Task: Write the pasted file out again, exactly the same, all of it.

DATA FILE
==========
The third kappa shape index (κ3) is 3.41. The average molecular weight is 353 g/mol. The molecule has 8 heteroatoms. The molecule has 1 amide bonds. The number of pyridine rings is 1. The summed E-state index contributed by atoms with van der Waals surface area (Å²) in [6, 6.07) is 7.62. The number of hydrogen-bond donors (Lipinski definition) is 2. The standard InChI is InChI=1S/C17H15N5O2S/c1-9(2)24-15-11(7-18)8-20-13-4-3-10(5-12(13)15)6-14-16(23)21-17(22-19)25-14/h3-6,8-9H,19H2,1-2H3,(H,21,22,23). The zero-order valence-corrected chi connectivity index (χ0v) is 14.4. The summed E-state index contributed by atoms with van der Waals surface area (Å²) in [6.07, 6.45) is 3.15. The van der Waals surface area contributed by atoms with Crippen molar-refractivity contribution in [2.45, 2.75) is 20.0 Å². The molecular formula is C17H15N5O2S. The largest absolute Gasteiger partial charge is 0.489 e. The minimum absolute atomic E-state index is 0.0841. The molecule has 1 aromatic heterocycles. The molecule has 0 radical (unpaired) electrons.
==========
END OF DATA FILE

The third kappa shape index (κ3) is 3.41. The average molecular weight is 353 g/mol. The molecule has 8 heteroatoms. The molecule has 1 amide bonds. The number of pyridine rings is 1. The summed E-state index contributed by atoms with van der Waals surface area (Å²) in [6, 6.07) is 7.62. The number of hydrogen-bond donors (Lipinski definition) is 2. The standard InChI is InChI=1S/C17H15N5O2S/c1-9(2)24-15-11(7-18)8-20-13-4-3-10(5-12(13)15)6-14-16(23)21-17(22-19)25-14/h3-6,8-9H,19H2,1-2H3,(H,21,22,23). The zero-order valence-corrected chi connectivity index (χ0v) is 14.4. The summed E-state index contributed by atoms with van der Waals surface area (Å²) in [6.07, 6.45) is 3.15. The van der Waals surface area contributed by atoms with Crippen molar-refractivity contribution in [2.45, 2.75) is 20.0 Å². The molecular formula is C17H15N5O2S. The largest absolute Gasteiger partial charge is 0.489 e. The minimum absolute atomic E-state index is 0.0841. The molecule has 1 aromatic heterocycles. The molecule has 0 radical (unpaired) electrons.